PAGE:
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First Known Use of gossip

Noun

before the 12th century, in the meaning defined at sense 1a

Verb

1627, in the meaning defined above

History and Etymology for gossip

Noun and Verb

Middle English gossib, from Old English godsibb, from god god + sibb kinsman, from sibb related — more at sib

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Learn More about gossip

Statistics for gossip

Last Updated

15 Jun 2019

Look-up Popularity

Time Traveler for gossip

The first known use of gossip was before the 12th century

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More Definitions for gossip

gossip

noun

English Language Learners Definition of gossip

 (Entry 1 of 2)

: information about the behavior and personal lives of other people
: information about the lives of famous people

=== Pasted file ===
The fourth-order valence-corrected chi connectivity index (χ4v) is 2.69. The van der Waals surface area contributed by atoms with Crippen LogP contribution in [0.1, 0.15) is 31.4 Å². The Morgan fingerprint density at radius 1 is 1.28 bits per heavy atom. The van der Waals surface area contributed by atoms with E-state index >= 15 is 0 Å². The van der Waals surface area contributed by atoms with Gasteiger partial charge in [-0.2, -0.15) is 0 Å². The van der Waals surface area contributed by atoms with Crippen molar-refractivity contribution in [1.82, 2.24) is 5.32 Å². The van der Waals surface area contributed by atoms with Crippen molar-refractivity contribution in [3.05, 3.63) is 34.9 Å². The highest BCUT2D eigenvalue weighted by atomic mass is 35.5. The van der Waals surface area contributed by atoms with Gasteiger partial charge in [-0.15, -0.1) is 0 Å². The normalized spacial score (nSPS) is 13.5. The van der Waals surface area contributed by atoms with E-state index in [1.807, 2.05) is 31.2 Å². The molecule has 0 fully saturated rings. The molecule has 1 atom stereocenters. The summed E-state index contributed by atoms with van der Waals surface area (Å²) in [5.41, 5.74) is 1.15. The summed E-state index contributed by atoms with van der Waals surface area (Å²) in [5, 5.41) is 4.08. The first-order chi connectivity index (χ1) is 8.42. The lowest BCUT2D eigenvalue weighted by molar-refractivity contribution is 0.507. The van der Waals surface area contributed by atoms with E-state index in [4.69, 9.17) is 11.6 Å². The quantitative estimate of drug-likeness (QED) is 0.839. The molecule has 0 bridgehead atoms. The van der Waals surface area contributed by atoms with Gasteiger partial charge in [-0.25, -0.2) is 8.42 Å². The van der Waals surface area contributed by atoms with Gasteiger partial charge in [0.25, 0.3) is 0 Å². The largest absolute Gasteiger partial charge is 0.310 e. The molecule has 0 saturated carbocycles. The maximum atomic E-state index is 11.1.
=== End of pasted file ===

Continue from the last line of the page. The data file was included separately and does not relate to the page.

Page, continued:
: a person who often talks about the private details of other people's lives

gossip

verb

English Language Learners Definition of gossip (Entry 2 of 2)

: to talk about the personal lives of other people

gossip

noun
gos·​sip | \ ˈgä-səp How to pronounce gossip (audio) \

Kids Definition of gossip

 (Entry 1 of 2)

1 : a person who repeats stories about other people
2 : talk or rumors involving the personal lives of other people

gossip

verb
gossiped; gossiping

Kids Definition of gossip (Entry 2 of 2)

: to talk about the personal lives of other people

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More from Merriam-Webster on gossip

Thesaurus: All synonyms and antonyms for gossip

Spanish Central: Translation of gossip

Nglish: Translation of gossip for Spanish Speakers

Britannica English: Translation of gossip for Arabic Speakers

Comments on gossip